I also prefer technical up tracks as I tend to do better compared to others (not all). However, the point I was trying to question is whether such steep/technical skin tracks are good for attracting new people.
You gave me an answer which might be shared by others too! Thanks
Jonathan Shefftz says
Overly steep skintrack?
I can see how that would be a problem, but here we have the opposite problem.
Jay Peak — with lots of great terrain and lots of great snow, even by your Western standards — has traditionally held an okay rando race, although with a stealth attitude toward pre-race information (and also no publishing of race results), including deliberately embargoing this year’s course layout until an hour before the start.
I did learn though, after many attempts, that the core of the course will be gutted, leaving only about 700m vertical for the entire course, and the flat approach has been lengthened to include literally going around in a circle at the nordic center.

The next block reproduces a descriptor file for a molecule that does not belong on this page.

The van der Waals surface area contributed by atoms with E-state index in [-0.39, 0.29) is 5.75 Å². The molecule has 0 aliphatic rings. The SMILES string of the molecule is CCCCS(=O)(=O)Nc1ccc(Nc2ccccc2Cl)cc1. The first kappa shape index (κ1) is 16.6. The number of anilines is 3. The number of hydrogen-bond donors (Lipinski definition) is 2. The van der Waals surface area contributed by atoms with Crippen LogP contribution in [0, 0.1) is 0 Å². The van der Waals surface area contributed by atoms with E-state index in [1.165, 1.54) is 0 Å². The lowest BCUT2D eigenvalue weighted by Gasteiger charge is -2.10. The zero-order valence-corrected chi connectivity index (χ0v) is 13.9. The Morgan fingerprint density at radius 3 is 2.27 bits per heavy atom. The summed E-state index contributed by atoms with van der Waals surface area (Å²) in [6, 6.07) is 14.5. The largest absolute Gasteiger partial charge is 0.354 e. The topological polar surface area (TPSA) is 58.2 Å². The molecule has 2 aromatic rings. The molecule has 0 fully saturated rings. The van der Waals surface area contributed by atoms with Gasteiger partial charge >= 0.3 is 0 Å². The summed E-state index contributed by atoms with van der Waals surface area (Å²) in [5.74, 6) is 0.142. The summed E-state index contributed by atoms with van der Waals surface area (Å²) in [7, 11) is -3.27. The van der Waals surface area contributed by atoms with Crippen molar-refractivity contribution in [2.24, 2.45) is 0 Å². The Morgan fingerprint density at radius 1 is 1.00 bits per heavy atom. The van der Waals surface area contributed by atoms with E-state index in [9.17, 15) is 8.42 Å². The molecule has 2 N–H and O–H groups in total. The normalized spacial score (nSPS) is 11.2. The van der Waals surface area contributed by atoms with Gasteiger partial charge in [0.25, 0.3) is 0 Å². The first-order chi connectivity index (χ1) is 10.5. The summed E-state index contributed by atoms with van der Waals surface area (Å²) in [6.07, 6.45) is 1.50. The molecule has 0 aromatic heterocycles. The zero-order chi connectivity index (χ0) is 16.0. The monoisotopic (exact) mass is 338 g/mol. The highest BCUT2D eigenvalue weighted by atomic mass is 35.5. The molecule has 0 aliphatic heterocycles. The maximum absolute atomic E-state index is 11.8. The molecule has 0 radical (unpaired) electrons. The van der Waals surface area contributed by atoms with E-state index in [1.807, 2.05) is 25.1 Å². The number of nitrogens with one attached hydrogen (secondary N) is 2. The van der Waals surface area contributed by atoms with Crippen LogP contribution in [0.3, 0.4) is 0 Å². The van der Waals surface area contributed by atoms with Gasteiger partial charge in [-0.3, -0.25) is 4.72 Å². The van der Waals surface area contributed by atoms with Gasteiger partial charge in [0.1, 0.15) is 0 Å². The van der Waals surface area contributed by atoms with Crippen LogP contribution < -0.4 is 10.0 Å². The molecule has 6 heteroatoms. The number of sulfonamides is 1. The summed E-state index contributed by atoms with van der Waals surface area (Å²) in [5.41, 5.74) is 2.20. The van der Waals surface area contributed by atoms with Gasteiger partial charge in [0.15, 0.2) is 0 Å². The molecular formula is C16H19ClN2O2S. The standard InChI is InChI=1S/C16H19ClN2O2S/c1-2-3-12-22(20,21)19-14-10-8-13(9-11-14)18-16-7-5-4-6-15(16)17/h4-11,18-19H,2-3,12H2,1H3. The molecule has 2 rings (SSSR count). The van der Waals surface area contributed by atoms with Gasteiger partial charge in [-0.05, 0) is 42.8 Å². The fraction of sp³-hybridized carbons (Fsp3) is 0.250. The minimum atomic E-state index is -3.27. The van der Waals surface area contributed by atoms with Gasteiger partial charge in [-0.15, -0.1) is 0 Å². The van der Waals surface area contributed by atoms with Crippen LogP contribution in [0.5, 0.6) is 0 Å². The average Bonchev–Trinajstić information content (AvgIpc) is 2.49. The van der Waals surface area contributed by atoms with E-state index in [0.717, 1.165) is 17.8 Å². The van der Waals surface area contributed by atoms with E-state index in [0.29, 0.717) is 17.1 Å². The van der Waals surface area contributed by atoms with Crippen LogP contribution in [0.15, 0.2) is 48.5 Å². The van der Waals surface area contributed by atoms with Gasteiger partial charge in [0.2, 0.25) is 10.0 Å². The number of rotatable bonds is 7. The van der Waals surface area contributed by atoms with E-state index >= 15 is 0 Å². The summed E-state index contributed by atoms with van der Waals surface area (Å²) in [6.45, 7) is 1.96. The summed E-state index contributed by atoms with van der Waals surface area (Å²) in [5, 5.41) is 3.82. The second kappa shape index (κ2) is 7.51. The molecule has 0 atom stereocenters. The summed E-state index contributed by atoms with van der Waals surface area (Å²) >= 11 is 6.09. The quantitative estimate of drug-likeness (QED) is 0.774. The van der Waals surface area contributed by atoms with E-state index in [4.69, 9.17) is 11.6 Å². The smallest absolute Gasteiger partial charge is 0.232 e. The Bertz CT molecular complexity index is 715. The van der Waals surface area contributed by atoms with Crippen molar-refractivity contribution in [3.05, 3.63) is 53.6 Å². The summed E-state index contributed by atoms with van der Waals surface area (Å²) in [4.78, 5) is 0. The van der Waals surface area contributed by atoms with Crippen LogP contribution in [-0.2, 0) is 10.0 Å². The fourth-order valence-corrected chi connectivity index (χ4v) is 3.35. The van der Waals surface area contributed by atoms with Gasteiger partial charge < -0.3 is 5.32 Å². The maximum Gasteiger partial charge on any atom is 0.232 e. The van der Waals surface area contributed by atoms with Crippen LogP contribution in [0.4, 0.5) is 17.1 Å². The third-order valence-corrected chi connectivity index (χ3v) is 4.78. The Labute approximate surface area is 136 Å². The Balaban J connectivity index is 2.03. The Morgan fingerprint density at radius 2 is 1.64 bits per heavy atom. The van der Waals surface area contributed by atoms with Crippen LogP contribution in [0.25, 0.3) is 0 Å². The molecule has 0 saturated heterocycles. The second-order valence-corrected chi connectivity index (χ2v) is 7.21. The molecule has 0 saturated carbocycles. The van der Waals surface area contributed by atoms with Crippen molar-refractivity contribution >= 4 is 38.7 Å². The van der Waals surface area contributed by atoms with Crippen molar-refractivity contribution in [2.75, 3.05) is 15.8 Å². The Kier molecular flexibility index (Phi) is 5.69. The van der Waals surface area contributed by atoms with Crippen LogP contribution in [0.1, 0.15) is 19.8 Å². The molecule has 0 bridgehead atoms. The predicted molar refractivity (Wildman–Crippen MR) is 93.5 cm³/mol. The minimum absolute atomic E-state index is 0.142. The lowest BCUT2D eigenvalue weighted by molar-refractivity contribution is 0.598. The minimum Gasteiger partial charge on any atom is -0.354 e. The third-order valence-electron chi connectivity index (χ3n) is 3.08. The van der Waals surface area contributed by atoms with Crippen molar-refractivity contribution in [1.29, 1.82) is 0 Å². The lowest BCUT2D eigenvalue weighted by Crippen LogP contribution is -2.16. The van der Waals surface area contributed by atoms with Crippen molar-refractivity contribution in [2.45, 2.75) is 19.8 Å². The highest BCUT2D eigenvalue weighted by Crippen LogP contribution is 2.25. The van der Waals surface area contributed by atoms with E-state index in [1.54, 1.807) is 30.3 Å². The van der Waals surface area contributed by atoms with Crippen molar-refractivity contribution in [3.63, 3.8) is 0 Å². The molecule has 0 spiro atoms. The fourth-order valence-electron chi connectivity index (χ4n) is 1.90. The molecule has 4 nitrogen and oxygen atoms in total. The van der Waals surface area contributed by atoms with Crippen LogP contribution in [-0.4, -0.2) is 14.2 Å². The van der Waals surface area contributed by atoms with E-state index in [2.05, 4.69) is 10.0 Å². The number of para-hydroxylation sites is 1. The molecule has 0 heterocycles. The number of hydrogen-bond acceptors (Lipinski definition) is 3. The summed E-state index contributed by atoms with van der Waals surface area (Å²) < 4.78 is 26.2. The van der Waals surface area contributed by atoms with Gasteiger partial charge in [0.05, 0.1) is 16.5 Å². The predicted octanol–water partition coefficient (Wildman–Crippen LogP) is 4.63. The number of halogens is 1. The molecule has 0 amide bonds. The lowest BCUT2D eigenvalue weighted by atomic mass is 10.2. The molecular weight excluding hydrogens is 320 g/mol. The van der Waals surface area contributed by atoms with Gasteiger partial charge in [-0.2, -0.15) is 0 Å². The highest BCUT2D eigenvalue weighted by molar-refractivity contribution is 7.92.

As a backcountry skier and sometimes racer from the rocky mountains, I prefer a steeper skin track. I was in Jackson at the time of the race, but touring the backcountry instead of racing. I know that there are reasons to go with a mellow skin track angle (it’s a lot more efficient!), but a lot of the non-racing backcountry community in CO, WY, and UT like to set steep tougher guy tracks.
I have also found that because of this and time practicing kick turns, I am much faster in skimo races with steep or technical skinning. I can’t keep up with racers on the flats, but sometimes make up time in the steeps.